Posts tagged ‘matzah’

Passover and Holiness, Part 3

In Part 2 of this series, I talked about the significance of the matzah, the unleavened bread which is eaten as part of the Passover seder, or meal. This third post will examine the importance of the matzah for what it can tell us about God.

One of the items that is found on the Passover table is called the matzah tosh. This is a pouch, separated into three layers, into which three sheets of matzah are placed. During the seder, the middle layer of matzah is removed from the pouch, and after a blessing is recited it is broken in half. One half is set aside and the other half is given a special name: afikomen. The word is a Greek term which means “that which comes later,” which is an excellent description, since that is exactly what happens. The afikomen doesn’t get eaten at that point; it is kept for later. At that  point in the seder, it is hidden away, or buried.

Much later in the seder — usually after a fantastic meal has been consumed — any children present are sent to search for the afikomen. That which was broken and buried is brought back, and in this customer of the afikomen we can see a picture of Christ. He too was broken, buried, and brought back.

And he said to them, “Do not be amazed; you are looking for Jesus the Nazarene, who has been crucified. He has risen; He is not here; behold, here is the place where they laid Him.” (Mark 16:6)

The matzah itself — being unleavened, and therefore symbolizing a sinless nature — speaks to us of Jesus. Jewish rabbis long ago set forth the regulations by which matzah is acceptable for use at Passover. One of these is that matzah must be pierced. Jesus was pierced. God spoke through the prophet Zechariah, saying:

“And I will pour out a spirit of compassion and supplication on the house of David and the inhabitants of Jerusalem, so that, when they look on the one whom they have pierced, they shall mourn for him, as one mourns for an only child, and weep bitterly over him, as one weeps over a firstborn.”  (Zechariah 12:10)

Wondering what any of this has to do with the matzah tosh? Read on!

Judaism has always had a fair bit of disagreement about the meaning of the pouch, and its nature as three in one.  Some rabbis and sages have taught that the matzah tosh symbolizes the three Patriarchs of Israel: Abraham, Isaac, and Jacob.  This is plausible, but fails to account for why the middle matzah is broken, buried, and then brought back.  Other teachers within Judaism have said that the matzah tosh represents three divisions of worship in the ancient kingdom: the priests, the Levites, and the people of Israel.  This too is plausible, but again fails to explain the middle matzah is  broken, buried, and then brought back.  Yet other Jewish sages and scholars have taught that the matzah tosh symobolizes three crowns: the crown of learning, the crown of priesthood, and the crown of kingship.  Once more, this gives no explanation as to why the middle matzah is broken, buried, and then brought back  In contemporary Judaism, there is no recollection of the origin of the traditions of the matzah tosh and the afikomen.  Thus we can see numerous and sometimes competing explanations.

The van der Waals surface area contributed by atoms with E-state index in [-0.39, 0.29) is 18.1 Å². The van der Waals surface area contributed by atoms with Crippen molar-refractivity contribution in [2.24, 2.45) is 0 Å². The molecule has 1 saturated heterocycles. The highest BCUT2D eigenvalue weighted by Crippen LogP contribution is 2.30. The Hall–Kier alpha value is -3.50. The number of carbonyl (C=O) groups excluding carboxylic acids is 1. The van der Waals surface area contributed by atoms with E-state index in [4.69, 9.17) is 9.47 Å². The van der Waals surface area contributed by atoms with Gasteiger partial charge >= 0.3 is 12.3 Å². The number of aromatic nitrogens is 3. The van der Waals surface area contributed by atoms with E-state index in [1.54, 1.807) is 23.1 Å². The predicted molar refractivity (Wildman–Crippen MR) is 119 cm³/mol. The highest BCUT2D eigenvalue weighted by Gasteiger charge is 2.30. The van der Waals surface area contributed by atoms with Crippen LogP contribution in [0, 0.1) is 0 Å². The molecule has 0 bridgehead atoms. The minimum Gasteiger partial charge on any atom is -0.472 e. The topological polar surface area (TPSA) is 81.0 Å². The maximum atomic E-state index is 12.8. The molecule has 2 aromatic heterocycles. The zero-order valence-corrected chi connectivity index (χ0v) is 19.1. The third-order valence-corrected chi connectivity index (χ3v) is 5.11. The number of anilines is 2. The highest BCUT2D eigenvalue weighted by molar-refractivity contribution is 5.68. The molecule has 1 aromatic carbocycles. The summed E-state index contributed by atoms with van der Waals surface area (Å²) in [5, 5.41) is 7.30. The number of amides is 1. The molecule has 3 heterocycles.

There is, however, an explanation whose roots go back to the 1st century. The matzah tosh contains three layers that form a unity — the matzah tosh is triune.  There is a Hebrew word, echad,  which can be used to describe just such a unity. In Scripture, it is found in some important places, such as the central prayer of Judaism, the Shema, found in Deuteronomy 6:4.

Shema Yisrael Adonai Elohenu Adonai echad

“Hear, O Israel, the Lord our God, the Lord is One.”